Connecting state and local government leaders
"I suspect we may be asking ourselves: 'How can we use all this money?'" Housing and Urban Development Secretary Ben Carson said as he touted the program, created in last year's tax overhaul.
WASHINGTON — Housing and Urban Development Secretary Ben Carson suggested to House lawmakers Tuesday that a new federal initiative meant to lure private investment to poor and economically struggling communities could serve as a substitute for a longstanding federal block grant program.
Carson touted an initiative known as Opportunity Zones, formed as part of last year's Republican-led tax overhaul, as he fielded questions about Community Development Block Grants.
The secretary made his comments before a House Appropriations subcommittee on transportation, housing and urban development. He was testifying about the Trump administration's budget proposal for the upcoming 2019 fiscal year.
President Trump in his budget requests has called for sharp cuts to programs that provide grants and other support to state and local governments. But these proposals have largely flopped in Congress.
And as Carson was offering his testimony on Tuesday, lawmakers elsewhere on Capitol Hill were trying to nail down a spending bill for the current 2018 fiscal year that includes significant increases in spending over levels previously established by budget caps.
Rep. Nita Lowey, of New York, who is the top Democrat on the full House Appropriations Committee, pressed Carson on the Trump administration's proposed elimination of the Community Development Block Grant program, or CDBG, a flexible source of federal funding favored by many local governments around the U.S.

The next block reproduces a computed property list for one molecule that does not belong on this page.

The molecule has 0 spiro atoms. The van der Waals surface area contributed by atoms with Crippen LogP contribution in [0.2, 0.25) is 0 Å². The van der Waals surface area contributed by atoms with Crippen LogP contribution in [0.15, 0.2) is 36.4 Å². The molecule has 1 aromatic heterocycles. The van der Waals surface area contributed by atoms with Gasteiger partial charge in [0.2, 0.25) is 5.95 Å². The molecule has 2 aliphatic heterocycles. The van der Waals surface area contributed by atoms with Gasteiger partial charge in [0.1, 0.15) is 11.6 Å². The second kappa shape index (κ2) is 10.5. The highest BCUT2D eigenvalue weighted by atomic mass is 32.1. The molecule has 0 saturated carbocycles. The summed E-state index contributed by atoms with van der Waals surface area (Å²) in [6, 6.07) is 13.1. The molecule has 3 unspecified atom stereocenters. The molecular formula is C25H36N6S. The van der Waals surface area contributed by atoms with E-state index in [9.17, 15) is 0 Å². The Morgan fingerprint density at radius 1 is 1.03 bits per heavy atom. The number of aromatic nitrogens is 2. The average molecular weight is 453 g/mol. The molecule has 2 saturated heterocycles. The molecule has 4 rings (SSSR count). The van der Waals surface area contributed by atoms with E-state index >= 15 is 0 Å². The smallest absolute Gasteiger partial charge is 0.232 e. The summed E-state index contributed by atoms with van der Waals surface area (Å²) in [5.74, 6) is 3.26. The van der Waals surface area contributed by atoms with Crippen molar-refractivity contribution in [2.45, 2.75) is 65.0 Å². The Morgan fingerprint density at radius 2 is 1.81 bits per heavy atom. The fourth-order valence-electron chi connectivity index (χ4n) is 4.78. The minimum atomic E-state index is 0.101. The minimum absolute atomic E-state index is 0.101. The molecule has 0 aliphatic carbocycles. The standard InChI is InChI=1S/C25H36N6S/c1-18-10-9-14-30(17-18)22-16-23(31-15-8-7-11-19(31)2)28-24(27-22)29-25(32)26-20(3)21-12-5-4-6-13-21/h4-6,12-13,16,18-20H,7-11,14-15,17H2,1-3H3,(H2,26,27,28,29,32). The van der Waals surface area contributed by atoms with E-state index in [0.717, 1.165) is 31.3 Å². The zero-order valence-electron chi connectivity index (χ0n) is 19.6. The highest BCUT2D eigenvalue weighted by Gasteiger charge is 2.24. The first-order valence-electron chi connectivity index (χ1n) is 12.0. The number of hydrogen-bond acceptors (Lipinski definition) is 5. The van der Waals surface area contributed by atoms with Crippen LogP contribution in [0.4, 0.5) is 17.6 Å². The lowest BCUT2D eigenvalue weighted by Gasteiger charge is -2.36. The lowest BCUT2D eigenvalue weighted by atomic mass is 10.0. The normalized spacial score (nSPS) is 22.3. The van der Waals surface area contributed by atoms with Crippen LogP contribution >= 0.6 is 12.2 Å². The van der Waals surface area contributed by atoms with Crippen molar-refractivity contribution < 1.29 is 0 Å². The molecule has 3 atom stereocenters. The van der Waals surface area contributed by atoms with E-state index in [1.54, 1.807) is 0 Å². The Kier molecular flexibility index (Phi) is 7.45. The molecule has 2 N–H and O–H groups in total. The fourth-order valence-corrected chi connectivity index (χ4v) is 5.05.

This proposal by the administration has so far been a nonstarter in both chambers of Congress. House and Senate appropriators drafted legislation last year that called for about $3 billion of CDBG funding in the current budget cycle, on par with prior-year levels.
Rep. Mario Diaz-Balart, a Florida Republican who chairs the "T-HUD" subcommittee, told Route Fifty after Tuesday's hearing that CDBG funding slated to be in the fiscal 2018 spending bill lawmakers are working to finalize this week is going to be a "healthy number."
Lowey rattled off facts and figures to explain the program's benefits and noted that "every $1 that we spend on CDBG leverages an additional $4 and nine cents in non-CDBG funding."
"Could you tell me why you propose to eliminate this program?" Lowey asked Carson.
“I don’t disagree with you that it has done some very good things," the secretary replied. But he then pointed to an argument he'd made earlier about the need for the federal government to rein in spending in order to control debt, saying that in three decades time "every penny" the government collects in revenues will be used to service the nation's debt and "there will be no money for any programs."
"Except for the tax cut," Lowey interjected, referring to last year's tax code rewrite, which was backed by Trump and is expected to erode federal revenues by upwards of $1 trillion over the coming decade.